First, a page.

The short holiday boxoffice season is always one of the year’s most lucrative. The seven-week period, which runs from mid-November through New Year’s weekend, contributes a proportionately high percentage to the annual total. While most of the films released during this holiday season will break even, that’s not what their studios had in mind. In the end, there was only one blockbuster plus a few high-profile hits and many disappointments in relation to cost. And several out-and-out flops will wind up in the red at the end of their runs.
This season’s biggest boxoffice winner, Summit’s “The Twilight Saga: Breaking Dawn Part 1,” cleaned up domestically with a blood-tingling $276.1 million — more than $100 million ahead of its closest rival at the boxoffice. The fourth film in the romantic vampire franchise based on Stephenie Meyer’s global bestsellers and starring Robert Pattinson and Kristen Stewart scored even better internationally, taking in an impressive $381 million. That’s a worldwide total of a $657.1 million.
Considering that the Bill Condon-helmed “Breaking Dawn” carried a modest production budget of $110 million, “Breaking Dawn Part 1” was by far the most profitable film released during the holiday period. Altogether, the four “Twilight” films have a combined worldwide gross of around $2.46 billion.
Two sequels freighted with high expectations, Warner Bros.’ “Sherlock Holmes: A Game of Shadows” and Paramount’s “Mission: Impossible – Ghost Protocol” should end up in the black. Both delivered at the boxoffice, but as they were released late in the season it remains to be seen how high they will ultimately go.
“Ghost Protocol’s” worldwide boxoffice gross is already more than double its reported production budget of $145 million. The Tom Cruise vehicle directed by Brad Bird boasts a North American gross of $141.2 million through the New Year’s weekend and some $221.3 million internationally, for a combined $362.5 million to date.
“Sherlock Holmes” sleuthed $136.5 million domestically, and the film’s international run hasn’t kicked into gear yet with just $106 million so far (six major markets are yet to release), for a combined worldwide tally of $242.5 million. A clue to “Sherlock’s” ultimate profitability: the first “Sherlock” traveled well — its international gross was more than $100 million higher than domestic. With a reported budget of $125 million, the Robert Downey Jr. film from director Guy Ritchie should prove a revenue-generator for Warners.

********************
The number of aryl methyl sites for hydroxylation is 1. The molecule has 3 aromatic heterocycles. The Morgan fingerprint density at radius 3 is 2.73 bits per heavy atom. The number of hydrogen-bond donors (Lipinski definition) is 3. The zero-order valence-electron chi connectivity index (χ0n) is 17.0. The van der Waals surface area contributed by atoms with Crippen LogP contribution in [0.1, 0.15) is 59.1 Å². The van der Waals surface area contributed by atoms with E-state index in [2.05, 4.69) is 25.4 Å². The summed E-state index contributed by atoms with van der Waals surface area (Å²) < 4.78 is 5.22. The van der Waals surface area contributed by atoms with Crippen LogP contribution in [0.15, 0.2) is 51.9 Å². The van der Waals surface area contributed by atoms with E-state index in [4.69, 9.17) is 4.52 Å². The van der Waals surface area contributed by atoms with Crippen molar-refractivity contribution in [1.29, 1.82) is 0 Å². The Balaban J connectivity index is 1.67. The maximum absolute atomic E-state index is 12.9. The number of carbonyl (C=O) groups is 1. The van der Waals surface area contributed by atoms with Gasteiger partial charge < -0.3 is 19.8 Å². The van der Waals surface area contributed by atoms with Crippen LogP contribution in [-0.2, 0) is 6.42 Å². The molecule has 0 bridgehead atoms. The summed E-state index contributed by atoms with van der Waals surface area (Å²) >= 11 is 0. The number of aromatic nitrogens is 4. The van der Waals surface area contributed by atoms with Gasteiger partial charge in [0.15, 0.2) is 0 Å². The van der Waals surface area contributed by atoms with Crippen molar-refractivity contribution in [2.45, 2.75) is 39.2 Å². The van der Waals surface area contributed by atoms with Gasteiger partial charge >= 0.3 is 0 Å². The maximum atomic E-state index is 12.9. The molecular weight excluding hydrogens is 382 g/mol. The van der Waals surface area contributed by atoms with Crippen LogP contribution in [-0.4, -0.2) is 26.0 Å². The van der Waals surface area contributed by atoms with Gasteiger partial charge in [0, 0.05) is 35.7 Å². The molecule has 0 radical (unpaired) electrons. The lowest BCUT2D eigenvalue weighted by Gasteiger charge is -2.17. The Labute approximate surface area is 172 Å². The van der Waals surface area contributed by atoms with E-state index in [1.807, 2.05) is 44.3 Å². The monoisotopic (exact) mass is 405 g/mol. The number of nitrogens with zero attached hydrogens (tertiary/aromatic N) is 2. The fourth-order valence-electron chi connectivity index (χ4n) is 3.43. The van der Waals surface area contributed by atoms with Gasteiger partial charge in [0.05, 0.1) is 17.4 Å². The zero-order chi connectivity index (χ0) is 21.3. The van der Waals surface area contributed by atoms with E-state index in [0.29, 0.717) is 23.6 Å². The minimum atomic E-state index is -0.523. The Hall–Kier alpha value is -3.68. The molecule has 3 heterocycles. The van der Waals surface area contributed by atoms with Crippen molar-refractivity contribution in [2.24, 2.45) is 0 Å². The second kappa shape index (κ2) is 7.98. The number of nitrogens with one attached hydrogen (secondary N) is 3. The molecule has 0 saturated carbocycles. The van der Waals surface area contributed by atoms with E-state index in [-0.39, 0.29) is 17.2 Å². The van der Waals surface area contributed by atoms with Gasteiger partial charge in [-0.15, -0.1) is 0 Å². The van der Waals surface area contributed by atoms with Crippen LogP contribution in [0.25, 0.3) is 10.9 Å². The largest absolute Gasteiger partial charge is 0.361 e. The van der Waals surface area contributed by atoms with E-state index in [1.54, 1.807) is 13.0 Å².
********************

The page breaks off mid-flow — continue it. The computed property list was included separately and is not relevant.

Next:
Relativity’s “Immortals” managed to work its way into the black thanks to international sales. The disappointing domestic cume reached $82.2 million, while the international gross pulled in around $114 million so far, combining for a worldwide total of $196.2 million. With reported production costs of $75 million, the sword-and-sandal actioner proved to be a modest hit.
While several films were released too late in the season to declare where they will wind up, one late entry, Paramount/Sony’s $130-million “The Adventures of Tintin” (December 21) is already a hit thanks to its stellar $260.5 million foreign gross to date. Sony wisely released the Steven Spielberg/Peter Jackson performance-capture collaboration internationally in late October, where the title is better known. So far domestic grosses are modest at $50.8 million.
The holiday season’s biggest disappointment relative to cost was Paramount’s “Hugo.” The well-reviewed PG family adventure from producer Graham King and renowned director Martin Scorsese carried the highest price tag of the holiday releases: $155 million. Domestically the film went out as a platform release that slowly went wide, which was a smart strategy considering that a glut of family-oriented films hit theaters in wide release over the holidays.
But the plethora of family films proved too intense, as “Hugo” gleaned around $50.2 million domestically, and just $7.7 million internationally, for a combined total of $57.9 million, far short of its production budget. It has yet to roll out in many international markets. Awards recognition could help, but “Hugo” is not likely to recoup its costs.
Fox’s $75-million animated sequel “Alvin and the Chipmunks: Chipwrecked” and Disney’s live-action “The Muppets” performed best among the over-saturated holiday family films. “Chipwrecked” opened weakly but improved its presence in the market. “Chipwrecked” is already in the black at the boxoffice, taking in $97.4 million domestically and $80 million internationally. The previous “Chipmunk” film also did well overseas, grossing slightly more than stateside.
“Muppets” has grossed $83.7 million so far off a modest $45 million budget. The Jim Henson-created characters have yet to open wide internationally as the film has only picked up around $7 million overseas.
Sony/Aardman’s $85-million “Arthur Christmas” disappointed domestically, grossing $46.1 million, but luckily it scored an estimated $90 million overseas to date. Warner Bros.’ $135-million “Happy Feet Two” flopped with just $60.9 million, especially relative to the first “Happy Feet,” which took in an impressive $198 million domestically. “Happy Feet Two” has taken in around $61.5 million internationally so far.
Outright flops were Summit’s “The Darkest Hour” and Fox’s “The Sitter,” which never made it out of the starting gate at the boxoffice with tallies of $14.2 million and $24.6 million, respectively. Even though neither film had a large production budget, both films will land in the red.